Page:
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Indianapolis Looking To Improve Cyclist/Motorist Relations


Photo: Doug Waldron(Flickr)

A cyclist biking along the canal in downtown Indianapolis.

The city of Indianapolis is kicking off an eight-week series of public meetings about rules of the road for drivers and bicyclists as a part of the city‘s push to transform much of Central Indiana into a bicycling haven.

The Central Indiana Regional Bikeways Plan is a $210 million project that is creating an interlocking system of bike pathways throughout Central Indiana. The Indianapolis Metropolitan Planning Organization says the plan includes more bike lanes, sidewalks and pedestrian bridges, among other things.

Avid bicyclist Martin Horne says cars and bikes need to learn to share the road.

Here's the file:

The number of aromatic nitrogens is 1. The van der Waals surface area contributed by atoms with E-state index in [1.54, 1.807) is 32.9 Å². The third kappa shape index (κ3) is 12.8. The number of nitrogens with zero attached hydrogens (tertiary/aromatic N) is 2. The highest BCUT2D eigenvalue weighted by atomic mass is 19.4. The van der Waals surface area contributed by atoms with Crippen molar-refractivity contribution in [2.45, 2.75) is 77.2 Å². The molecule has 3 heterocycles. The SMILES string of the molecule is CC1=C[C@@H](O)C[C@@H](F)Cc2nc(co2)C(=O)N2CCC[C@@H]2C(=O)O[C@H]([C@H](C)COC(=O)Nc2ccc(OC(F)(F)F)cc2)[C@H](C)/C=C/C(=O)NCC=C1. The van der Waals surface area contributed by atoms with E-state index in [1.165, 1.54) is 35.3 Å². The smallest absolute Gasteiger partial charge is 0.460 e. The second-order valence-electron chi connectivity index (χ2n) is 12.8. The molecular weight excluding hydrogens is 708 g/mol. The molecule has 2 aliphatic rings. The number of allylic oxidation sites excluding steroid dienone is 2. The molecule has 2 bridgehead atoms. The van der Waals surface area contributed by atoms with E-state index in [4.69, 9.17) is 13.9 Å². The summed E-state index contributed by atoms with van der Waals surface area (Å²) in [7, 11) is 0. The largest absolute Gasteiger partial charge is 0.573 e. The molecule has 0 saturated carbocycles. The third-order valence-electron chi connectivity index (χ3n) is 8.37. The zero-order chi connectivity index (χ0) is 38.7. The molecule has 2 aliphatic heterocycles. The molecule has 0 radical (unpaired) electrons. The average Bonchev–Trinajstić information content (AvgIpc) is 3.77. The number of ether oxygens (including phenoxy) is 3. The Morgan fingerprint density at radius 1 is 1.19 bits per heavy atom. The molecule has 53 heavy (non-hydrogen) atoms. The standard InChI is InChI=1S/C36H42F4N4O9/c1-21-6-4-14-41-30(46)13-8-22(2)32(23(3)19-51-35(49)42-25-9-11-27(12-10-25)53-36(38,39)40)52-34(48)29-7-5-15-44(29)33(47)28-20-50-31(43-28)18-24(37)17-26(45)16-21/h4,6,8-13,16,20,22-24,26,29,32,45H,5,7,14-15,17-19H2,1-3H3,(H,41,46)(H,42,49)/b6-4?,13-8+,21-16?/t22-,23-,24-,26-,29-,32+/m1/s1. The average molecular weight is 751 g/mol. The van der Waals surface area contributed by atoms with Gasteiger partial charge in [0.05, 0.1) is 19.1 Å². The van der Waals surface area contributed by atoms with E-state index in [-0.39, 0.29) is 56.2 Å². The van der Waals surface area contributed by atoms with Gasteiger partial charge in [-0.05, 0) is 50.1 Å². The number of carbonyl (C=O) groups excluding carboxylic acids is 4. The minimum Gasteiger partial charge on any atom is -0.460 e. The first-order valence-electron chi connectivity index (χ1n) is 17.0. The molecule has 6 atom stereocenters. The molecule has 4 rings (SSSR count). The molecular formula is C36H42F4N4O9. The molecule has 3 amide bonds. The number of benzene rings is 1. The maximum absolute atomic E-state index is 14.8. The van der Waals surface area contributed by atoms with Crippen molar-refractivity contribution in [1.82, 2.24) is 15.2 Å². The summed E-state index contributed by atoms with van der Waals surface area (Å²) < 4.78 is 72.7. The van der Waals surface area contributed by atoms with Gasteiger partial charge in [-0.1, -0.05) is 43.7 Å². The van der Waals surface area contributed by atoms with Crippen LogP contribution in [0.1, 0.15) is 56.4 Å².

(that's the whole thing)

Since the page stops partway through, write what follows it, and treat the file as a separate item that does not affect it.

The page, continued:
“I think motorists are still getting used to seeing bikes on the road and so I think both parties have a responsibility to be courteous and aware of each other,” he says.

The entire project encompasses 704 miles throughout Marion, Hamilton, Hendricks, Boone, Morgan, Johnson, Shelby and Hancock counties.

The MPO says upwards of 70 percent of the $210 million is coming from local taxes and the remainder from federal backing. Officials say the plan is part of the MPO‘s long range transportation plan through 2035.

The plan has three phases. MPO is now in phase one which runs through 2015.

The first meetings are taking place Wednesday at the Haughville Branch Library and Monday, June 4 at the Southport Branch Library.

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